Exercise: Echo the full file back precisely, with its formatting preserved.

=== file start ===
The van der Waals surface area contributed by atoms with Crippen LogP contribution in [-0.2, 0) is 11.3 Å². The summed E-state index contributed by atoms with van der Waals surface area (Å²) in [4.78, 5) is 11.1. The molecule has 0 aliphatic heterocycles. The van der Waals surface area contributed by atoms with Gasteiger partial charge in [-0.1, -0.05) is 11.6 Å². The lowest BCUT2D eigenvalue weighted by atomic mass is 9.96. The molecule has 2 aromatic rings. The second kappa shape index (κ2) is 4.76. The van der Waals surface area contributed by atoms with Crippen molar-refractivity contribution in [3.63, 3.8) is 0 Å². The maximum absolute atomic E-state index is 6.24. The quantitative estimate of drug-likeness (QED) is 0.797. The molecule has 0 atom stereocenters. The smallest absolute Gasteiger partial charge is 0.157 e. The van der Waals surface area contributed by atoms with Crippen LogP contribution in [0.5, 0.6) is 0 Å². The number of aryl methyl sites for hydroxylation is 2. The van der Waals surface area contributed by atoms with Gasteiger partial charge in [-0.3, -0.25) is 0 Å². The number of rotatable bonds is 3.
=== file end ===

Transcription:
The van der Waals surface area contributed by atoms with Crippen LogP contribution in [-0.2, 0) is 11.3 Å². The summed E-state index contributed by atoms with van der Waals surface area (Å²) in [4.78, 5) is 11.1. The molecule has 0 aliphatic heterocycles. The van der Waals surface area contributed by atoms with Gasteiger partial charge in [-0.1, -0.05) is 11.6 Å². The lowest BCUT2D eigenvalue weighted by atomic mass is 9.96. The molecule has 2 aromatic rings. The second kappa shape index (κ2) is 4.76. The van der Waals surface area contributed by atoms with Crippen molar-refractivity contribution in [3.63, 3.8) is 0 Å². The maximum absolute atomic E-state index is 6.24. The quantitative estimate of drug-likeness (QED) is 0.797. The molecule has 0 atom stereocenters. The smallest absolute Gasteiger partial charge is 0.157 e. The van der Waals surface area contributed by atoms with Crippen LogP contribution in [0.5, 0.6) is 0 Å². The number of aryl methyl sites for hydroxylation is 2. The van der Waals surface area contributed by atoms with Gasteiger partial charge in [-0.3, -0.25) is 0 Å². The number of rotatable bonds is 3.